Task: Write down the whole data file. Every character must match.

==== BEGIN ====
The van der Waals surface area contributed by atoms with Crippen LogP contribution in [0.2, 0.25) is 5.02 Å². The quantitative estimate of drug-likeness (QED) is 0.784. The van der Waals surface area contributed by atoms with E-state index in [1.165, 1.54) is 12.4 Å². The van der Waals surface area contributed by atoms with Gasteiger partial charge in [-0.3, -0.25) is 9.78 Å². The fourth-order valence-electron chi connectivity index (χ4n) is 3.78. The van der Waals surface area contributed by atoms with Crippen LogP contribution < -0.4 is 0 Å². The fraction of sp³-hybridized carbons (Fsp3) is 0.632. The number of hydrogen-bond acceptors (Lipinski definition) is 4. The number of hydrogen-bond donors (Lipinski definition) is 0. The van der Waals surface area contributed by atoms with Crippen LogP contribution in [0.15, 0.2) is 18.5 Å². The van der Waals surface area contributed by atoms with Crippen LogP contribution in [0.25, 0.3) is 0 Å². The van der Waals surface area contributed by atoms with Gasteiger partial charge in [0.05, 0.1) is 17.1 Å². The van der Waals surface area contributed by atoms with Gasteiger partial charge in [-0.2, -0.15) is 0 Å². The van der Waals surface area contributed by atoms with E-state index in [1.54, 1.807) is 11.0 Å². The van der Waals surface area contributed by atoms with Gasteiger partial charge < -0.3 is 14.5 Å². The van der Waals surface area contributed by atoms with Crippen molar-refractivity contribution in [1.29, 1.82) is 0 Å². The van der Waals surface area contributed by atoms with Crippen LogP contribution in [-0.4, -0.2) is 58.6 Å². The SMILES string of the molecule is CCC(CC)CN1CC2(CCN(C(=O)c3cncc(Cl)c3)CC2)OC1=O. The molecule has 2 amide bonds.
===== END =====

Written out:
The van der Waals surface area contributed by atoms with Crippen LogP contribution in [0.2, 0.25) is 5.02 Å². The quantitative estimate of drug-likeness (QED) is 0.784. The van der Waals surface area contributed by atoms with E-state index in [1.165, 1.54) is 12.4 Å². The van der Waals surface area contributed by atoms with Gasteiger partial charge in [-0.3, -0.25) is 9.78 Å². The fourth-order valence-electron chi connectivity index (χ4n) is 3.78. The van der Waals surface area contributed by atoms with Crippen LogP contribution < -0.4 is 0 Å². The fraction of sp³-hybridized carbons (Fsp3) is 0.632. The number of hydrogen-bond acceptors (Lipinski definition) is 4. The number of hydrogen-bond donors (Lipinski definition) is 0. The van der Waals surface area contributed by atoms with Crippen LogP contribution in [0.15, 0.2) is 18.5 Å². The van der Waals surface area contributed by atoms with Crippen LogP contribution in [0.25, 0.3) is 0 Å². The van der Waals surface area contributed by atoms with Gasteiger partial charge in [0.05, 0.1) is 17.1 Å². The van der Waals surface area contributed by atoms with Gasteiger partial charge in [-0.2, -0.15) is 0 Å². The van der Waals surface area contributed by atoms with E-state index in [1.54, 1.807) is 11.0 Å². The van der Waals surface area contributed by atoms with Gasteiger partial charge < -0.3 is 14.5 Å². The van der Waals surface area contributed by atoms with Crippen molar-refractivity contribution in [1.29, 1.82) is 0 Å². The van der Waals surface area contributed by atoms with Crippen LogP contribution in [-0.4, -0.2) is 58.6 Å². The SMILES string of the molecule is CCC(CC)CN1CC2(CCN(C(=O)c3cncc(Cl)c3)CC2)OC1=O. The molecule has 2 amide bonds.